HISTORY OF FLIGHT Use your browsers 'back' function to return to synopsisReturn to Query Page
On April 18, 1993, at approximately 1035 central daylight time, a Piper PA-23-250, N4689P, was destroyed upon impact with terrain following a loss of control while maneuvering at low altitude near Henryetta, Oklahoma. The airline transport rated pilot, sole occupant of the airplane, was fatally injured. Instrument meteorological conditions prevailed throughout the area for the ferry flight.
The pilot sold the airplane to the new owner on March 25, 1993 on an "as is" condition, with an overdue annual inspection. As part of the sales agreement, the pilot agreed to flight deliver the airplane to the new owner in Drew, Mississippi, within 30 days. A VFR ferry permit was obtained from the Federal Aviation Administration (FAA) Flight Standards District Office (FSDO) in Scottsdale, Arizona, and the flight was initiated from Payson, Arizona, on April 17, 1993, with the Ruleville Drew Airport in Drew, Mississippi, as the final destination. After four intermediate refueling stops, the pilot arrived at the Henryetta Airport at approximately 1900 that night and remained overnight at a local motel.
At the time of the pilot's arrival at the Henryetta Airport, approximately 0900, the weather was reported by witnesses at the airport office as "near zero-zero in fog." At approximately 1010, the weather started to show signs of improvement, with the ceiling becoming more defined and the visibility improving up to a quarter of a mile. The pilot was reported going outside to check the weather and reporting that "the ceiling looks to be over a thousand," as he proceeded towards his parked airplane on the ramp.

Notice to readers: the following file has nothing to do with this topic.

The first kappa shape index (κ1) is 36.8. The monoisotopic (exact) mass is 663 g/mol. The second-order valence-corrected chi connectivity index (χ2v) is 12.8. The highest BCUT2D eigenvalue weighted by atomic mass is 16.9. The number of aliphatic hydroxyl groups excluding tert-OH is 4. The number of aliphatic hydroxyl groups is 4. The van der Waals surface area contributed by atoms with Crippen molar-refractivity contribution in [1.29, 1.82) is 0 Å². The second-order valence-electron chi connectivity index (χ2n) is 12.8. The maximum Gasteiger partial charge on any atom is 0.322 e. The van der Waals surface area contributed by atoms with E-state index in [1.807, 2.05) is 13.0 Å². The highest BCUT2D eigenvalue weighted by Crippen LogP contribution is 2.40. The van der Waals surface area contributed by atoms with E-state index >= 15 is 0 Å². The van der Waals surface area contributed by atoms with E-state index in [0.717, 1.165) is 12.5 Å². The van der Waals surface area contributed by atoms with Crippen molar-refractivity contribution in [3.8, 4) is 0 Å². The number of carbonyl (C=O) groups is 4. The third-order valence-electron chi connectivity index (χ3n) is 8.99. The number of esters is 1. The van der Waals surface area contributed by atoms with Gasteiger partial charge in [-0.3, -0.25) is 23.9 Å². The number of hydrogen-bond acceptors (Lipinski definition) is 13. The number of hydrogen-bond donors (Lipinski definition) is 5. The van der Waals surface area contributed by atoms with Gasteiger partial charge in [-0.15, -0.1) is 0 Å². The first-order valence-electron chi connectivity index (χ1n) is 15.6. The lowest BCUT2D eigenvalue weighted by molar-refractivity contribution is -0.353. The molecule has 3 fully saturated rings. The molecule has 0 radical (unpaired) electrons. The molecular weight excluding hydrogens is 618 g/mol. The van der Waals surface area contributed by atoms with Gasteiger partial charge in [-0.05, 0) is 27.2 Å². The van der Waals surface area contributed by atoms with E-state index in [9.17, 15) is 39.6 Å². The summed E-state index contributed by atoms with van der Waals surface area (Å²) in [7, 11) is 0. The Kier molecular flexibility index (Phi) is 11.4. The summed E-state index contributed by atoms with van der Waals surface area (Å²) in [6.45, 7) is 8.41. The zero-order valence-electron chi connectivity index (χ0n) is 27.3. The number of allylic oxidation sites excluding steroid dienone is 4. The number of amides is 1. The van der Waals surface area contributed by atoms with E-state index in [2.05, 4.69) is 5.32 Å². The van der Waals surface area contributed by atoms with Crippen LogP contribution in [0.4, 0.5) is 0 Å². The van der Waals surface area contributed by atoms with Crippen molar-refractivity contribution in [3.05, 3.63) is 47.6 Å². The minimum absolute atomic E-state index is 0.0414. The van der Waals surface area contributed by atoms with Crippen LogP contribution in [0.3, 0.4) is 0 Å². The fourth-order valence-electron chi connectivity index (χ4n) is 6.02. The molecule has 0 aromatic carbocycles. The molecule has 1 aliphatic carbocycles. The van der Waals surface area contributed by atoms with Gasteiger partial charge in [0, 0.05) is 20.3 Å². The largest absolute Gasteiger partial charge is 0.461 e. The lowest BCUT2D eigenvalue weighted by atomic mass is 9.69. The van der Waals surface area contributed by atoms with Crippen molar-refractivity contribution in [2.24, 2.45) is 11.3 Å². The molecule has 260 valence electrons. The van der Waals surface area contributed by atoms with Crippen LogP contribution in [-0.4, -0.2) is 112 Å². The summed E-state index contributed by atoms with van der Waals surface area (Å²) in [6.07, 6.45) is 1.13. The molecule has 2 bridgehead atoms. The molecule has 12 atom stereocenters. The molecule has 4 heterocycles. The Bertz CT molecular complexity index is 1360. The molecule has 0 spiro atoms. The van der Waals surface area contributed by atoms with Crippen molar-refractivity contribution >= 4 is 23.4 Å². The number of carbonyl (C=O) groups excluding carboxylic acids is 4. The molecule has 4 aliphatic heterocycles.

Within minutes the airplane was observed taxiing to runway 17 for departure. The pilot radioed on his portable transmitter that he was taking the active runway for departure and he was going to be turning his radio off since he could not hear any radio calls while the engines operated at takeoff and climb power setting. The airplane was observed departing runway 17, executing an immediate right turn and proceed on a close downwind departure. Witnesses further reported that the airplane climbed to approximately 500 feet above the ground prior to disappearing in the fog on a northbound heading.
The airplane impacted in wooded terrain on a measured heading of 055 degrees, coming to rest on a measured heading of 067 degrees, approximately one half mile from the approach end of runway 17. The property owner was in his house approximately 200 yards from the point of impact, and he stated that he heard what sounded like a burst of engine power, just before he heard the airplane impacting the trees. The property owner confirmed that the visibility was approximately a quarter of a mile. A fisherman on a stream to the west of the accident site, who reported hearing the crash, stated that the visibility was less than a quarter of a mile.
The pilot was the owner of West End Aviation, a used aircraft dealership and repair station. He was recently hired by a part 121 operator as captain of a transport aircraft, and was in the process of liquidating his inventory of used airplanes, prior to relocating to the state of Nevada. He was the holder of 17 type ratings in assorted aircraft.